A pioneering new £14m centre for the community, covering Selly Oak and the wider Birmingham area, is set to open this summer, providing specialist services to people who are deafblind, have sensory impairments or other complex needs.
But the whole community will also have access to the centre, which will incorporate a café, library, conference and training facilities, areas for performances and lots of general community space. Part of a regeneration drive for the area, it’s projected to create more than 100 new jobs.
Staff will all be deaf and disability-aware, and understand BSL, making for a comfortable environment for users.
Watch the video below made by those involved in the new building, which has voiceover. You can also scroll down to the bottom of the page for a transcript provided by Melanie Brown!
Sense’s patron, HRH Princess Royal, announced the centre in December 2015, at a cost of £14m, with an overall fundraising target of £5m.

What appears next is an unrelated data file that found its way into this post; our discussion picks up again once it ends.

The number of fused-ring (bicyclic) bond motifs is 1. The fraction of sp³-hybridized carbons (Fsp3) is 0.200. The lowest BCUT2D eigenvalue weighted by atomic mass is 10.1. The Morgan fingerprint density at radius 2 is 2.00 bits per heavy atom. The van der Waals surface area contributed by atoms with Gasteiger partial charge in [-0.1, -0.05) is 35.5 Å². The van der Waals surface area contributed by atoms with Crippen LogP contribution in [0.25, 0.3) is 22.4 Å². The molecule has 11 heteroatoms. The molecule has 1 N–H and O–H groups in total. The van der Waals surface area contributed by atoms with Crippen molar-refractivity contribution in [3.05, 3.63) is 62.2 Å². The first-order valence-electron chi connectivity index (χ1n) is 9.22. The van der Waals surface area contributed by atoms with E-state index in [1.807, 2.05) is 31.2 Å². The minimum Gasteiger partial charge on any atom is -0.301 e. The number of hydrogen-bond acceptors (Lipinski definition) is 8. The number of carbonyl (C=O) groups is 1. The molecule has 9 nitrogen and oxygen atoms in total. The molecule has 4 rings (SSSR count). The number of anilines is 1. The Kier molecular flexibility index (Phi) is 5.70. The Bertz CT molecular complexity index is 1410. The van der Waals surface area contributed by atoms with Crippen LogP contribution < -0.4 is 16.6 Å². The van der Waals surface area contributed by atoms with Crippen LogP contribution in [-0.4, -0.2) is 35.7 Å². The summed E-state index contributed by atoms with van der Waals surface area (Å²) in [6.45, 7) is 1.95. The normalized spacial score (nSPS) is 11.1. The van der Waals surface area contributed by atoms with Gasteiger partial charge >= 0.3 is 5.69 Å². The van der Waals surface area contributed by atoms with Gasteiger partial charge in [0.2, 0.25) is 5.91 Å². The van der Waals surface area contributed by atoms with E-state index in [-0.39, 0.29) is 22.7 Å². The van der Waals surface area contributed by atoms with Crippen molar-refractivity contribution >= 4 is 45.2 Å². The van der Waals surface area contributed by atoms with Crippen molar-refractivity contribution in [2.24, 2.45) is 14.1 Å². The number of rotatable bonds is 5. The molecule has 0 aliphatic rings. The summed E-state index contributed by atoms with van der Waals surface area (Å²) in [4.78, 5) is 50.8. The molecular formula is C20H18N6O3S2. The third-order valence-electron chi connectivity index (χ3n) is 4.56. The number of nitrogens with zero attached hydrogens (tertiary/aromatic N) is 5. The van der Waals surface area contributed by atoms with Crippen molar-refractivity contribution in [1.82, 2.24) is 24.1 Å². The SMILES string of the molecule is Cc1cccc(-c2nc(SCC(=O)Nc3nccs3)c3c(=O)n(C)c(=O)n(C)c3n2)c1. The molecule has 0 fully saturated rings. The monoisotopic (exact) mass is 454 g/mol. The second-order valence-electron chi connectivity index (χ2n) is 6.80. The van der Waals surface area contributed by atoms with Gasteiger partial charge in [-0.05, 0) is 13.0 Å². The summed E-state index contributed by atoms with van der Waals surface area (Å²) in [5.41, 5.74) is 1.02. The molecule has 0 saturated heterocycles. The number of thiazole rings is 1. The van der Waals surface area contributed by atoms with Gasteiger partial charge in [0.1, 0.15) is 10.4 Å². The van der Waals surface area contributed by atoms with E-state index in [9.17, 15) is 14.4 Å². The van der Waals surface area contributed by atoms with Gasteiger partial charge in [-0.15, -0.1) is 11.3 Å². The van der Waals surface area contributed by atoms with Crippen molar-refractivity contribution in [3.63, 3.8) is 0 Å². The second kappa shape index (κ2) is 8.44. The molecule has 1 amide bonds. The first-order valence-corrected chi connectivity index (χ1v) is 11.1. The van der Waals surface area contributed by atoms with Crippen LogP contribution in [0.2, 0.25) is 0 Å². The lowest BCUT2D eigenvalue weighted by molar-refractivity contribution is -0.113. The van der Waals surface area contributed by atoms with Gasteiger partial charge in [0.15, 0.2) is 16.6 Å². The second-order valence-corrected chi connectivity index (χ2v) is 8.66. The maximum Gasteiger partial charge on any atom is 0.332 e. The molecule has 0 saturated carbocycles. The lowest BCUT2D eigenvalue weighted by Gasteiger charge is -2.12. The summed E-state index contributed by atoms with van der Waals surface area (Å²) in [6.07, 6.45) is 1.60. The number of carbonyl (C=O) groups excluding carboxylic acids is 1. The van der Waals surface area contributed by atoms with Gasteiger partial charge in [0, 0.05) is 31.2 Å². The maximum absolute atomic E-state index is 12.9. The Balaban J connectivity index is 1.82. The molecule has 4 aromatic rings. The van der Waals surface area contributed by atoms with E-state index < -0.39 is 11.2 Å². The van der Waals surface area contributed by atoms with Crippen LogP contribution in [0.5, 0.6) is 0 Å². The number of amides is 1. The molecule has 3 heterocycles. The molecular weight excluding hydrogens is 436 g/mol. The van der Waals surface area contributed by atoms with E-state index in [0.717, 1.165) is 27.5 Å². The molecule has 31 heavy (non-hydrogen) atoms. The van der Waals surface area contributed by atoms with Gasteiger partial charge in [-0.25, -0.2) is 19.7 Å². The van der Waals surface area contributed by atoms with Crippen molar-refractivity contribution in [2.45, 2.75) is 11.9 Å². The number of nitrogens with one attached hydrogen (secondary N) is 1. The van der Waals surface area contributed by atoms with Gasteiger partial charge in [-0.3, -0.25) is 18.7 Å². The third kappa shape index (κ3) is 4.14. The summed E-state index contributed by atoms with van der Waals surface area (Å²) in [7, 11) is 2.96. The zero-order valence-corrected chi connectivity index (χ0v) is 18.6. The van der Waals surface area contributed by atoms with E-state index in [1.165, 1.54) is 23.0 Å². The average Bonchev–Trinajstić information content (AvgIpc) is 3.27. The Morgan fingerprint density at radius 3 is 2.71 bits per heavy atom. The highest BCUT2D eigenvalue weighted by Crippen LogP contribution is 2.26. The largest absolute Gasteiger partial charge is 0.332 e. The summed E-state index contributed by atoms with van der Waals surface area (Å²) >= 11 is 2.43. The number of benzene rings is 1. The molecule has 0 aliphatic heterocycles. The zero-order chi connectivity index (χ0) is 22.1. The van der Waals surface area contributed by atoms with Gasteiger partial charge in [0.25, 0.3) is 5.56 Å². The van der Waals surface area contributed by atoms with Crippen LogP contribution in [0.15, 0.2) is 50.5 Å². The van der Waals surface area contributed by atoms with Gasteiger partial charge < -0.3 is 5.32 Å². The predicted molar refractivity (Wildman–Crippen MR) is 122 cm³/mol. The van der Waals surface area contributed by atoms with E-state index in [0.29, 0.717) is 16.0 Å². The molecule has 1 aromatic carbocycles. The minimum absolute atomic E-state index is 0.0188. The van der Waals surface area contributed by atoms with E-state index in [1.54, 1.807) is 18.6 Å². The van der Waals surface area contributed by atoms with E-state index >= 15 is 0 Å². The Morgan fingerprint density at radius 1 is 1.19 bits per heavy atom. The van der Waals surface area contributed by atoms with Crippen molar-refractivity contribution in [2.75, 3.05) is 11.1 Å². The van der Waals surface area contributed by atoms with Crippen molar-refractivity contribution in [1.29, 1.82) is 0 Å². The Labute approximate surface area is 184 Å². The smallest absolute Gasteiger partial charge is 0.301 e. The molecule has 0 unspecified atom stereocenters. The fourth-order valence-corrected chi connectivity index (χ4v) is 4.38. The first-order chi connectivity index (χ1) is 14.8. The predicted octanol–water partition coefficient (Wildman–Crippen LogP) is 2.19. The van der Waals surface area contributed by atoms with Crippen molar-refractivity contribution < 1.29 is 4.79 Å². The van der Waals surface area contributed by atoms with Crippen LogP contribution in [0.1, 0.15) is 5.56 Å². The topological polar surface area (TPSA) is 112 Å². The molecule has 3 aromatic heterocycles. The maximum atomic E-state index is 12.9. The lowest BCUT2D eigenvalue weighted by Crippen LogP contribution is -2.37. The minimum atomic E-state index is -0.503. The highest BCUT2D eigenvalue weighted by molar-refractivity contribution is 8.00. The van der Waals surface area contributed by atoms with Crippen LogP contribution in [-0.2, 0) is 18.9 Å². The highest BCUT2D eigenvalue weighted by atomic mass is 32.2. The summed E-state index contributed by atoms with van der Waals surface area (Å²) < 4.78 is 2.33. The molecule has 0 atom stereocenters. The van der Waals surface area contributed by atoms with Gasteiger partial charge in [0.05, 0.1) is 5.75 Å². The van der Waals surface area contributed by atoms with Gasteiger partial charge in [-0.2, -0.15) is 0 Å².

The Chief Executive of Sense, Gillian Morbey, said: “This project will make a real difference to so many lives. The idea is to develop a resource for the region that benefits the wider community as well as those with sensory impairments.”
Martyn Wright, a Communicator Guide with Sense Community Services, adds: “TouchBase Pears is so important because it’s accessible to everyone, and provides so many different services under a single roof.”
Someone who’ll benefit particularly is Warren Newman, who is deafblind, from Birmingham’s Oldbury and currently a volunteer at the nearby Bournville Pavilion, where he’s been distributing BSL cards to visitors and encouraging them to fingerspell their names. Once TouchBase Pears opens its doors, Warren will be welcoming people into the café, taking food orders, working the till, washing up and clearing up.
Martyn Wright adds: “For Warren, working in the café, it’s somewhere he can invite his friends. In addition, they can see Warren achieving his goals and he will be a positive role model for others in a similar situation. When people see Warren volunteering in the café without any barriers, they can see that it’s possible for them to achieve something similar too.